US senate Democrats introduce legislation for US$9 billion in international COVID-19 assistance
Nine US Democratic senators introduced legislation to authorize US$9 billion in funding to help with the international COVID-19 response. The bill, 'COVID-19 International Response and Recovery Act', known as CIRRA, calls upon the US to assert strong leadership at the global level and to work with the multilateral fora to help ensure a "comprehensive and coordinated response." CIRRA also included:
- The immediate restoration of funding to the World Health Organization, including payment of arrears;
- US$2.8 billion for the United Nations, including US$500 million for the COVID-19 Global Humanitarian Response Plan;
- US$4.4 billion for humanitarian relief;
- US$1 billion in funding to the Global Fund for AIDS, Tuberculosis and Malaria; and
- US$200 million for the Coalition for Epidemic Preparedness Innovations (CEPI).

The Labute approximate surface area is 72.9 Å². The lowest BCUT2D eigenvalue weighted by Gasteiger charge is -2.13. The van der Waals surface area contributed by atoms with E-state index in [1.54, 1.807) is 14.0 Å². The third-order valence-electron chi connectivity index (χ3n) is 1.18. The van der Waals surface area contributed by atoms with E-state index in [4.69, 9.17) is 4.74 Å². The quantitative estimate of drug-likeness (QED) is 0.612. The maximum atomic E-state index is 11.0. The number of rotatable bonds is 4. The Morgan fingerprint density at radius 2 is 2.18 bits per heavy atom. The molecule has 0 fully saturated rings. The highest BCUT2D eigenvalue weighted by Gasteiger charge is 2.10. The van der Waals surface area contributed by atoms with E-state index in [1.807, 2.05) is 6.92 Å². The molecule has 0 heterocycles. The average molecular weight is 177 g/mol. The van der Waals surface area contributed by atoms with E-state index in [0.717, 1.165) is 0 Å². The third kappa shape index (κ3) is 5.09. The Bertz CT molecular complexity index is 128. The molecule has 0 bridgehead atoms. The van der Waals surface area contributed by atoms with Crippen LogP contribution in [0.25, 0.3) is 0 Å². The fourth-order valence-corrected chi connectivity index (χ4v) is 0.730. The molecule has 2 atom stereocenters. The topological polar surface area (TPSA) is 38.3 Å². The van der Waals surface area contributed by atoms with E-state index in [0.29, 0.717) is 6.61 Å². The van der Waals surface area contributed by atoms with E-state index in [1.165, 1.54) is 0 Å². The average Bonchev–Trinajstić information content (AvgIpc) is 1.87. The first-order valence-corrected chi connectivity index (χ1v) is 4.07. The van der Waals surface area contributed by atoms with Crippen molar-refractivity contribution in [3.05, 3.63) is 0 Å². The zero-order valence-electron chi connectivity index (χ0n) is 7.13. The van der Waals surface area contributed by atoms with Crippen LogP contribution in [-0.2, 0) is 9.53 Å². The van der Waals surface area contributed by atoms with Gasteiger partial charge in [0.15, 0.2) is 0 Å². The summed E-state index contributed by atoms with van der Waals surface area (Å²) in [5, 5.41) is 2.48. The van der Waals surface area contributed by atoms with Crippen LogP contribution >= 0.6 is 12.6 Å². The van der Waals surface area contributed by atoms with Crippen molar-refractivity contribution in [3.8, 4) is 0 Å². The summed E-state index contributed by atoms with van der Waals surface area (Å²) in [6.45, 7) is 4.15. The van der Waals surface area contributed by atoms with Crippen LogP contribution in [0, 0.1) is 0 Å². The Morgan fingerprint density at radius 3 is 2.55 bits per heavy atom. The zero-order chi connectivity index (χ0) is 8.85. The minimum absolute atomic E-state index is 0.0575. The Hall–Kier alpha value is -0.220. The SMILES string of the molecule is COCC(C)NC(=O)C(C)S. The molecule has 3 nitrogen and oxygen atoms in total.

CIRRA will also restore funding to the United Nations Population Fund (UNFPA), which the Trump administration had stopped, and called for global health security functions to be restored in accordance with the Global Health Security Act. The bill singled out the role of the new US Development Finance Corporation (DFC), calling upon it to take on riskier investments that could have a greater development impact and providing for a new surge financing authority for the DFC to speed decision making in the COVID-19 response.
The development stakeholder community had pushed for a slightly larger response package of US$12 billion. Passage of this legislation in its entirety is not viewed as likely, especially given the UNFPA mandate, but parts of it could be added to any further relief bills that Congress considers.